Tunisia : Ennahda and the role of religion
A major topic of debate earlier this month, article 6, has once again resurfaced in Tunisia National Constituent Assembly. The article, which addresses the role of religion in Tunisia, is prone to be changed by the Islamist party Ennahda. 120 members of parliament have already signed a petition in favor of an amendment weeks after its approval. Mongi Rahoui, a Tunisia assembly member from the left- wing in the popular front, expressed his dissatisfaction saying the Islamist party should be declared “a terrorist organization” should they change the already approved text that bans accusations of apostasy. A referendum could be organized if they fail to agree.
Ennahda claims the amendment is necessary to “create a balance”. According to Farida Laabidi, member of the Ennahda party, they are hoping to include a ban on “insulting the sacred”. The Democratic Current party perceives the article in a different light. Samia Abbou, a member of the party, insisted that the importance of the article is to ensure the “neutrality of mosques.”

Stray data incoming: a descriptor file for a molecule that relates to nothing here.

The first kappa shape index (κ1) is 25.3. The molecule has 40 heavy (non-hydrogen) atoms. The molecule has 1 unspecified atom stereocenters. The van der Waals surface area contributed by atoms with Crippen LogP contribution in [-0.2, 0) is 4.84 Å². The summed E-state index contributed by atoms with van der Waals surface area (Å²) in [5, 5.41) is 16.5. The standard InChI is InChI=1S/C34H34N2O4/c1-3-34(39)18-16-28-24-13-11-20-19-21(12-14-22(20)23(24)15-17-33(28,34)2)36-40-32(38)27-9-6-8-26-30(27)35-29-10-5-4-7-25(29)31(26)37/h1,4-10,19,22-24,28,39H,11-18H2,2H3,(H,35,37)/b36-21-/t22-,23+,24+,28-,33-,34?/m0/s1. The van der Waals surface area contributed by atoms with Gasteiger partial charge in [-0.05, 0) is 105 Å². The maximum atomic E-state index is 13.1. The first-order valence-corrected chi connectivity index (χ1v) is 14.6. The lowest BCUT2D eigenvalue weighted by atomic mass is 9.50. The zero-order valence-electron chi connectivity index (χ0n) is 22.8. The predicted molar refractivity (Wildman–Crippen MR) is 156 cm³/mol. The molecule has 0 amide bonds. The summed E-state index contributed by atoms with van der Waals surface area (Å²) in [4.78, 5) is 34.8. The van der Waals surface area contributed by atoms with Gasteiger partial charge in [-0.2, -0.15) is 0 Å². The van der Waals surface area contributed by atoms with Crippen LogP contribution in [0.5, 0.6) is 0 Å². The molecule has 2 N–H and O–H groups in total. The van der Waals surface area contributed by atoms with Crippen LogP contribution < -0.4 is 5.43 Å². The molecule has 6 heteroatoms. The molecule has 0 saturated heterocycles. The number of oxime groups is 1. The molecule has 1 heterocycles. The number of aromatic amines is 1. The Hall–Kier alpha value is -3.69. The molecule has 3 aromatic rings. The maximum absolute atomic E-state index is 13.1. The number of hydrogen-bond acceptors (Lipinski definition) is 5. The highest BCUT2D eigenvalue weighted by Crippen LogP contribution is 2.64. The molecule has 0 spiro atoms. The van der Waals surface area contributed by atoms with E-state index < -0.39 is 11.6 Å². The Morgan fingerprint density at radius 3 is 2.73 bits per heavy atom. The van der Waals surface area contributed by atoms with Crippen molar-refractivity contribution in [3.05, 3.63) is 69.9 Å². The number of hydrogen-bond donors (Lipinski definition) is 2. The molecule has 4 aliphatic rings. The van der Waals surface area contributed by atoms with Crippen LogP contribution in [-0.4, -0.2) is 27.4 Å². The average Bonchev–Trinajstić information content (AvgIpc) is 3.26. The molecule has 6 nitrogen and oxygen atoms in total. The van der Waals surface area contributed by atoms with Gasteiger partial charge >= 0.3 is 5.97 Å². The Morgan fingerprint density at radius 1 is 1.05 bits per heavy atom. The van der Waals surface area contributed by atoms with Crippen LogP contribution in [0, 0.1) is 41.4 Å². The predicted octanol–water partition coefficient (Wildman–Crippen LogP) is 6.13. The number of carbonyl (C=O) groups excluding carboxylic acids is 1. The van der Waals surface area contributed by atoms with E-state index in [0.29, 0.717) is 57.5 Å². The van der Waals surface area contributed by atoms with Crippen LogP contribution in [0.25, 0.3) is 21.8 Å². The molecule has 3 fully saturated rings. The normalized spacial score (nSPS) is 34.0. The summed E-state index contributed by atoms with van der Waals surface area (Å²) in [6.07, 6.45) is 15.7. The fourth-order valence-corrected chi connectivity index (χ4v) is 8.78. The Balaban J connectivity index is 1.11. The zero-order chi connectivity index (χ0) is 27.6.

The article stands firm on freedom of conscience and belief but has received opposition from the higher Islamic council and other Islamic associations, who believe that the notion of “freedom of conscience” in the constitution reflects contrary aspects to the precepts of Islam which poses a threat to the country’s security. The same reaction has been received from Ennahda supporters who say that the article, through legislating “unbound freedom” is a threat to the Tunisia’s religious and social heritage.
Demands have been made to revise the article and to remove the part prohibiting charges of apostasy. All articles, as a whole, will be voted upon and if a two-thirds majority is not attained the constitution will face a political referendum.